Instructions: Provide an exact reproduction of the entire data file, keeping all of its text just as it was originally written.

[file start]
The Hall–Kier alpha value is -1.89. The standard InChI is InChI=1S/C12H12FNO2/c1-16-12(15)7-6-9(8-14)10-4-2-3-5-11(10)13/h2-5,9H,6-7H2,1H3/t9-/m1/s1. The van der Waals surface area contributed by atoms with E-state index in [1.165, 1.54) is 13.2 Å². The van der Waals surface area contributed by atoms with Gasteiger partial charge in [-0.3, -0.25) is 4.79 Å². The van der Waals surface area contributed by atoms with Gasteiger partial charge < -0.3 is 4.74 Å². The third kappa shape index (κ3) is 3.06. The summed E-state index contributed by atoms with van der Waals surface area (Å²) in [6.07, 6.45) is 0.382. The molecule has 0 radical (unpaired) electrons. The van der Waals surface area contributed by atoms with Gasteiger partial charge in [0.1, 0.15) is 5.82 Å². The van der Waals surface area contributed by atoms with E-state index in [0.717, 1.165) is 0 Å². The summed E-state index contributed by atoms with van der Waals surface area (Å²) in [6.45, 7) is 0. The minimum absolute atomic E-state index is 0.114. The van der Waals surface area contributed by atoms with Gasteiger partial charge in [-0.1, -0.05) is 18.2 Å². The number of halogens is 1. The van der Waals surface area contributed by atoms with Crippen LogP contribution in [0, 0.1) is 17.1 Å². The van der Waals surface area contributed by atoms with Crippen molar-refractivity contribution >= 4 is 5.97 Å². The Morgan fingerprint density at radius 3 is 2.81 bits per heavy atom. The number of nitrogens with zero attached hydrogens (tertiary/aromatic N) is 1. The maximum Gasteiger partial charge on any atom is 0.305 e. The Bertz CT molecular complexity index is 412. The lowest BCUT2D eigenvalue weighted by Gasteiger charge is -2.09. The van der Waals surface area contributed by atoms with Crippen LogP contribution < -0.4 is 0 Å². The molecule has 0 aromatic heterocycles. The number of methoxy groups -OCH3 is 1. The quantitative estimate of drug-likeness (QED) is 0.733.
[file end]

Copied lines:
The Hall–Kier alpha value is -1.89. The standard InChI is InChI=1S/C12H12FNO2/c1-16-12(15)7-6-9(8-14)10-4-2-3-5-11(10)13/h2-5,9H,6-7H2,1H3/t9-/m1/s1. The van der Waals surface area contributed by atoms with E-state index in [1.165, 1.54) is 13.2 Å². The van der Waals surface area contributed by atoms with Gasteiger partial charge in [-0.3, -0.25) is 4.79 Å². The van der Waals surface area contributed by atoms with Gasteiger partial charge < -0.3 is 4.74 Å². The third kappa shape index (κ3) is 3.06. The summed E-state index contributed by atoms with van der Waals surface area (Å²) in [6.07, 6.45) is 0.382. The molecule has 0 radical (unpaired) electrons. The van der Waals surface area contributed by atoms with Gasteiger partial charge in [0.1, 0.15) is 5.82 Å². The van der Waals surface area contributed by atoms with E-state index in [0.717, 1.165) is 0 Å². The summed E-state index contributed by atoms with van der Waals surface area (Å²) in [6.45, 7) is 0. The minimum absolute atomic E-state index is 0.114. The van der Waals surface area contributed by atoms with Gasteiger partial charge in [-0.1, -0.05) is 18.2 Å². The number of halogens is 1. The van der Waals surface area contributed by atoms with Crippen LogP contribution in [0, 0.1) is 17.1 Å². The van der Waals surface area contributed by atoms with Crippen molar-refractivity contribution >= 4 is 5.97 Å². The Morgan fingerprint density at radius 3 is 2.81 bits per heavy atom. The number of nitrogens with zero attached hydrogens (tertiary/aromatic N) is 1. The maximum Gasteiger partial charge on any atom is 0.305 e. The Bertz CT molecular complexity index is 412. The lowest BCUT2D eigenvalue weighted by Gasteiger charge is -2.09. The van der Waals surface area contributed by atoms with Crippen LogP contribution < -0.4 is 0 Å². The molecule has 0 aromatic heterocycles. The number of methoxy groups -OCH3 is 1. The quantitative estimate of drug-likeness (QED) is 0.733.